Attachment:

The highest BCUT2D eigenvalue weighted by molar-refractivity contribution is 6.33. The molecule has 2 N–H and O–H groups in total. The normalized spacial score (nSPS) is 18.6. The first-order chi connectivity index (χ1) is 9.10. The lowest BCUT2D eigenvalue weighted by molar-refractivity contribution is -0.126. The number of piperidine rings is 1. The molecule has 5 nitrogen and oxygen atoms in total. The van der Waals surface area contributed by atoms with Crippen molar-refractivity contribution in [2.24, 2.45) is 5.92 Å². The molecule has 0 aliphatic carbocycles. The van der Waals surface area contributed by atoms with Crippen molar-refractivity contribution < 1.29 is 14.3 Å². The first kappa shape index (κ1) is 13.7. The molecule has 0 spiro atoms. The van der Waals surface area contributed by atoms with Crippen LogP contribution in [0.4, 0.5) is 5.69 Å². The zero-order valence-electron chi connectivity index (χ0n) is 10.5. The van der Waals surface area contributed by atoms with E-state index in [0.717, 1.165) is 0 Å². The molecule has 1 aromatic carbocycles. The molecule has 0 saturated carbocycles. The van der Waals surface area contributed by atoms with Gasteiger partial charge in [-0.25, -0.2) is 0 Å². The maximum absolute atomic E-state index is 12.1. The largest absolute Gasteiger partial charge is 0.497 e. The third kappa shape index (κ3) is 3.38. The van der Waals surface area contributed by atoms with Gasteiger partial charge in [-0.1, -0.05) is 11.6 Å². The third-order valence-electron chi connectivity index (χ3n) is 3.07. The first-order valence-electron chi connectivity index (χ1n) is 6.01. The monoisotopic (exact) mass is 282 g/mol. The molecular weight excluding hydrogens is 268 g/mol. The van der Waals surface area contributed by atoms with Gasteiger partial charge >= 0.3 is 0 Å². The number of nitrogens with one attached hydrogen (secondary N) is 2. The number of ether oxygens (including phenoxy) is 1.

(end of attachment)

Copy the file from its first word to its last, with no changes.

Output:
The highest BCUT2D eigenvalue weighted by molar-refractivity contribution is 6.33. The molecule has 2 N–H and O–H groups in total. The normalized spacial score (nSPS) is 18.6. The first-order chi connectivity index (χ1) is 9.10. The lowest BCUT2D eigenvalue weighted by molar-refractivity contribution is -0.126. The number of piperidine rings is 1. The molecule has 5 nitrogen and oxygen atoms in total. The van der Waals surface area contributed by atoms with Crippen molar-refractivity contribution in [2.24, 2.45) is 5.92 Å². The molecule has 0 aliphatic carbocycles. The van der Waals surface area contributed by atoms with Crippen molar-refractivity contribution < 1.29 is 14.3 Å². The first kappa shape index (κ1) is 13.7. The molecule has 0 spiro atoms. The van der Waals surface area contributed by atoms with Crippen LogP contribution in [0.4, 0.5) is 5.69 Å². The zero-order valence-electron chi connectivity index (χ0n) is 10.5. The van der Waals surface area contributed by atoms with E-state index in [0.717, 1.165) is 0 Å². The molecule has 1 aromatic carbocycles. The molecule has 0 saturated carbocycles. The van der Waals surface area contributed by atoms with Gasteiger partial charge in [-0.25, -0.2) is 0 Å². The maximum absolute atomic E-state index is 12.1. The largest absolute Gasteiger partial charge is 0.497 e. The third kappa shape index (κ3) is 3.38. The van der Waals surface area contributed by atoms with Gasteiger partial charge in [-0.1, -0.05) is 11.6 Å². The third-order valence-electron chi connectivity index (χ3n) is 3.07. The first-order valence-electron chi connectivity index (χ1n) is 6.01. The monoisotopic (exact) mass is 282 g/mol. The molecular weight excluding hydrogens is 268 g/mol. The van der Waals surface area contributed by atoms with Gasteiger partial charge >= 0.3 is 0 Å². The number of nitrogens with one attached hydrogen (secondary N) is 2. The number of ether oxygens (including phenoxy) is 1.